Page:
And then it began to rain

by Matt Lang

I was part of a team that went to Surigao del Norte in northeastern Mindanao.  This area is rich in resources and is one of the last regions in the country that hasn’t been completely deforested or strip-mined.  Yet.  There is a sizeable indigenous population who, like indigenous people everywhere, struggle to maintain even a bit of control over their land and way of life.  The land, it should be said, is stunning. 

Voters lined up in Mat-i for Web Around mid-day we heard reports of voting machine malfunctions in Mat-i on the outskirts of Surigao City.  Some of us hoped in a jeep, some in a car.  The ride: the valley, shaped into rice paddies, stretches on either side of the rode, the mountains that frame the picture, the tallest with cloud-covered peaks.  There is a water buffalo, there is another.  On the back of that water buffalo is an egret.  Nipa huts are well spaced and set back from the road a few dozen feet.  An old farmer, who spends his days tending land he does not own, is squatting in the shade of a palm tree, taking a break from the heat of the day.  There is sadness and beauty.  The scene is complete.
In Mat-i we found long lines caused by the voting machine malfunctions.  The machines were rejecting the ballots for no discernable reason.  This was the first election in which these machines – owned by a Venezuelan company called Smartmatic and leased by the Commission on Elections – were used to count the votes, and many civil society groups warned that they had not been tested properly, that there would be malfunctions.  There were malfunctions, not only in Mat-i, but across the country.  Every team in the People’s International Observer Mission reported malfunctions.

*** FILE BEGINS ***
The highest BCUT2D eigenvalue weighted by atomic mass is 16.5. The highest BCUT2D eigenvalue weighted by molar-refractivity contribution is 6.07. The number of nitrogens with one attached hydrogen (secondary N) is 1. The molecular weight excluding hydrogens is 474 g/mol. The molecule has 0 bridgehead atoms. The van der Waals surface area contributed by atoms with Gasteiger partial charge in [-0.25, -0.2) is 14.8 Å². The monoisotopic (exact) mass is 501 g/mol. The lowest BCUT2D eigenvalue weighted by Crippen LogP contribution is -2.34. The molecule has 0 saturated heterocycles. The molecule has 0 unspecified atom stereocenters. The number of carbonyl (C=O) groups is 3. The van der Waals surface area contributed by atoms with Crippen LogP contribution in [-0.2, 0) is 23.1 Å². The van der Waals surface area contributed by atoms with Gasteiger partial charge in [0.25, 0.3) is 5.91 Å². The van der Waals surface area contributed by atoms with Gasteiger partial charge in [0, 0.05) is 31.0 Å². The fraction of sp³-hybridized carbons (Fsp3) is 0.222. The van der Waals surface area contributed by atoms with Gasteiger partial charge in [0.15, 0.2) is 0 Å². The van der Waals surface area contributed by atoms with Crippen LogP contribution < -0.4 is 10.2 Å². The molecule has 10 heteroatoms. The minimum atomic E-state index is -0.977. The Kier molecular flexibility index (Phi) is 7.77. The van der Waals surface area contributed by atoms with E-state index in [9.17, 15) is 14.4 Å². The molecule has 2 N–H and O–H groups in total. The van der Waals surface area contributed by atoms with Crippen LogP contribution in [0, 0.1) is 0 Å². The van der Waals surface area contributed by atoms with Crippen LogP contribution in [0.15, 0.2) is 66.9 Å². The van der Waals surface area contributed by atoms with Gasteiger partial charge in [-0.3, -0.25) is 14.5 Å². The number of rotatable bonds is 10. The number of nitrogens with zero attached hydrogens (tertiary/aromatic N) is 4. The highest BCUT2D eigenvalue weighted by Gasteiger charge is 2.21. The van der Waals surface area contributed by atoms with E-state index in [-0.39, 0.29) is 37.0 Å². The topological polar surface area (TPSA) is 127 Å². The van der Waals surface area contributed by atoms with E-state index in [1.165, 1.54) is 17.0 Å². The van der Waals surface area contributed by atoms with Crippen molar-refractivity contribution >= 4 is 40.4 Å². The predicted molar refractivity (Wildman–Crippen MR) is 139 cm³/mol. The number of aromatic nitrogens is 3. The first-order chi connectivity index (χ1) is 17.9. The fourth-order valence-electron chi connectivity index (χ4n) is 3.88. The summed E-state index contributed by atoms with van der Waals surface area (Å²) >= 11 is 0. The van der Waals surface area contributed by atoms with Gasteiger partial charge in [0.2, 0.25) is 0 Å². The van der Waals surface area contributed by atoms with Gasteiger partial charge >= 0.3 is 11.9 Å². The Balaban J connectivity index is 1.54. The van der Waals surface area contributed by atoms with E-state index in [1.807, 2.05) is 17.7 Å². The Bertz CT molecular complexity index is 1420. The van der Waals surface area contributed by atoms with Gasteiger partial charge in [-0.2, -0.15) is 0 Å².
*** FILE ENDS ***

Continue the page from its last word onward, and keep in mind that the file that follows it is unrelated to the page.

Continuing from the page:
A technician arrived to examine a machine.  He concluded, without opening the machine, after hardly looking at the machine, that the problem was people were pressing too hard when they filled in the circles next to the name of the chosen candidate.  Therefore, he said, the machines could not read the ballots correctly. 
And how can you be sure that it was the hard pressing that caused the problem? I asked.
Because the ballot is being rejected, he said. 
Yes, I agreed, the ballot is being rejected, but you didn’t really do any tests on the machine.  How do you know it is the hard pressing? 
Because the ballot is being rejected, he said. 
And so it went for several minutes.  The machine was never fixed.  The teachers who were working the precinct said they would collect all the rejected ballots and try to feed them through later.  We went back outside and saw that the lines had grown to 300, 400, maybe 500 feet.  They were long and not moving.  And then it began to rain.
Matt Lang, Presbyterian pastor in Chicago, served as n election observer with the People's International Observers Mission.

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